Finding the Right Agent

Your mission is not to find an agent, it is to find the right agent. Do you want an advocate or a gatekeeper?

Some literary agents have a passion and a track record for certain kinds of books: cooking, travel, children’s, business, parenting and so on. To find the right agent for your manuscript, simply match the Work to the agent.

Look on that shelf in the bookstore where your book will be. Check the Acknowledgment pages of similar books; some authors mention their agent. Locate and call authors of works similar to yours. Ask who their agent is.

Agent Patti Breitman, (John Gray, Men are from Mars and Richard Carlson, Don’t Sweat the Small Stuff), is a confirmed and renowned vegetarian.

When she was new to the business, she attended many vegetarian conferences and let people know she was looking for manuscripts. After she sold a few, the word spread in vegetarian circles. Now, Patti represents the founder of People for the Ethical Treatment of Animals, Ingrid Newkirk (You Can Save The Animals); the founder of Physicians’ Committee for Responsible Medicine, Neal Barnard, M.D. (Foods That Fight Pain and Food for Life), the 4th generation cattle rancher turned vegetarian who got Oprah sued, Howard Lyman (Mad Cowboy) and several others.

Today, Patti receives several queries and proposals for vegetarian books. As she is not taking on many new clients, Patti must sometimes decline the chance to work with even the best vegetarian authors. Then she will suggest other agents and encourage the writers to persevere, as she shares their passion.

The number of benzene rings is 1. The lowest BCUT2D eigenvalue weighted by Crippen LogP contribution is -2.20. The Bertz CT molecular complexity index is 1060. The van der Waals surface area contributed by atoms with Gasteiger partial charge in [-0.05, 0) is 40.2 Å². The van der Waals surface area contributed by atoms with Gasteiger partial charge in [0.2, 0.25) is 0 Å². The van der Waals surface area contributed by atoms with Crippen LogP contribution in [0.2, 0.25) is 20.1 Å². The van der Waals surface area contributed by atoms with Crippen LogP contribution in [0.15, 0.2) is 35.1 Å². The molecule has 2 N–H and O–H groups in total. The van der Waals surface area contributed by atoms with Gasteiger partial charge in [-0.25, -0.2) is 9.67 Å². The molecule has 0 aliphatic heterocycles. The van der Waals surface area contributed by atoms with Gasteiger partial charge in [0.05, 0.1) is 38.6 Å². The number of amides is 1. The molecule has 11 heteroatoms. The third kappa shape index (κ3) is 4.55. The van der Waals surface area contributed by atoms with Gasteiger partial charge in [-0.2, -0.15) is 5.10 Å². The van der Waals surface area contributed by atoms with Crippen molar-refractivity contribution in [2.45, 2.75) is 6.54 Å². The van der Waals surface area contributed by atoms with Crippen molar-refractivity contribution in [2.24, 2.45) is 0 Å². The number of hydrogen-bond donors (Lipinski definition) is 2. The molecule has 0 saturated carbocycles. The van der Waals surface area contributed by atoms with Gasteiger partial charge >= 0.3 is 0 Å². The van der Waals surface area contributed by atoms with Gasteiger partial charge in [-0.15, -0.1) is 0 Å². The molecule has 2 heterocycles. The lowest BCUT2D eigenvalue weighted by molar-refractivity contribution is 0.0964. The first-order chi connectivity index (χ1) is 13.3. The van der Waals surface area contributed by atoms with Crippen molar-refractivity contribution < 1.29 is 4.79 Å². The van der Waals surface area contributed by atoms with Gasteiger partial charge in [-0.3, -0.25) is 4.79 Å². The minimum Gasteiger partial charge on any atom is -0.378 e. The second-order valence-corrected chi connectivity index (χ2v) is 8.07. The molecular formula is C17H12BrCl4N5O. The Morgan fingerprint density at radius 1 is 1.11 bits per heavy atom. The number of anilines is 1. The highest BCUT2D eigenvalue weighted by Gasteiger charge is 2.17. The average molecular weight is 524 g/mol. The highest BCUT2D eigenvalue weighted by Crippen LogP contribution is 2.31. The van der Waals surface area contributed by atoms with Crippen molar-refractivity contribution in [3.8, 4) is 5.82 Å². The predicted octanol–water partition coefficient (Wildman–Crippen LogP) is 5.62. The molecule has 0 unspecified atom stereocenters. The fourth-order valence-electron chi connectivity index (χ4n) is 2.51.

At writers’ conferences, try this non-threatening way of approaching agents: Do not ask an agent to read your manuscript. Place them in a more objective position by saying, “You are an agent and know most of the other agents. I realize agents have a track record in certain types of work. Which agents would you recommend for this manuscript?” You will be astonished at the positive reaction you get.

Good agents specialize. Successful authors know where to look for agents.

Dan Poynter, the Voice of Self-Publishing, has written more than 100 books since 1969 including Writing Nonfiction and The Self-Publishing Manual. Dan is a past vice-president of the Publishers Marketing Association. For more help on book publishing and promoting, see


  1. says

    Some helpful stuff in here. I know the temptation is there, particularly at the beginning, to take a birdshot approach. Ironically, being selective from the start may help speed the process.

  2. says

    Don Poynter always gives excellent advice. I write specialized books with headline stories originating in Africa, so if I decide to get an agent, I need to get one who represents this type of work – e.g. Blood Diamond. It never occurred to me until now. Thank you, Don.